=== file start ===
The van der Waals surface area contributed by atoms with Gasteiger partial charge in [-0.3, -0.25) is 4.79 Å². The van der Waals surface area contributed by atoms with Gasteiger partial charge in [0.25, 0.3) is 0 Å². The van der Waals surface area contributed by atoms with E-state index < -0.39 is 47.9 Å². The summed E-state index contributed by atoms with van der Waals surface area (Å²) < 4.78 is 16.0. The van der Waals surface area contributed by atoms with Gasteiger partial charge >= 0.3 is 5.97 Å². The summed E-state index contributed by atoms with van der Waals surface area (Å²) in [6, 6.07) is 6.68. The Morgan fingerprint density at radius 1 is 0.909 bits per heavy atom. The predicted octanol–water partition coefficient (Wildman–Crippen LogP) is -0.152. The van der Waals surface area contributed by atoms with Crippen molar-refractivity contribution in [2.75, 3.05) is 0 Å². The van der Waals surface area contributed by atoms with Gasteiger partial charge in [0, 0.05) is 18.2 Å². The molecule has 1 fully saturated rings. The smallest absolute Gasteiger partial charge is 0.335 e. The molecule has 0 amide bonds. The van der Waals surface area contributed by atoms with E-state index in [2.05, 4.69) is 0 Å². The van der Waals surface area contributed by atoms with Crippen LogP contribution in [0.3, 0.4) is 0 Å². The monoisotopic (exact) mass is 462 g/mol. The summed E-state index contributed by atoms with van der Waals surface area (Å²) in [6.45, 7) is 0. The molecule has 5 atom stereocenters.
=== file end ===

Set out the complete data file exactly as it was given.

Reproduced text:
The van der Waals surface area contributed by atoms with Gasteiger partial charge in [-0.3, -0.25) is 4.79 Å². The van der Waals surface area contributed by atoms with Gasteiger partial charge in [0.25, 0.3) is 0 Å². The van der Waals surface area contributed by atoms with E-state index < -0.39 is 47.9 Å². The summed E-state index contributed by atoms with van der Waals surface area (Å²) < 4.78 is 16.0. The van der Waals surface area contributed by atoms with Gasteiger partial charge >= 0.3 is 5.97 Å². The summed E-state index contributed by atoms with van der Waals surface area (Å²) in [6, 6.07) is 6.68. The Morgan fingerprint density at radius 1 is 0.909 bits per heavy atom. The predicted octanol–water partition coefficient (Wildman–Crippen LogP) is -0.152. The van der Waals surface area contributed by atoms with Crippen molar-refractivity contribution in [2.75, 3.05) is 0 Å². The van der Waals surface area contributed by atoms with Gasteiger partial charge in [0, 0.05) is 18.2 Å². The molecule has 1 fully saturated rings. The smallest absolute Gasteiger partial charge is 0.335 e. The molecule has 0 amide bonds. The van der Waals surface area contributed by atoms with E-state index in [2.05, 4.69) is 0 Å². The van der Waals surface area contributed by atoms with Crippen LogP contribution in [0.3, 0.4) is 0 Å². The monoisotopic (exact) mass is 462 g/mol. The summed E-state index contributed by atoms with van der Waals surface area (Å²) in [6.45, 7) is 0. The molecule has 5 atom stereocenters.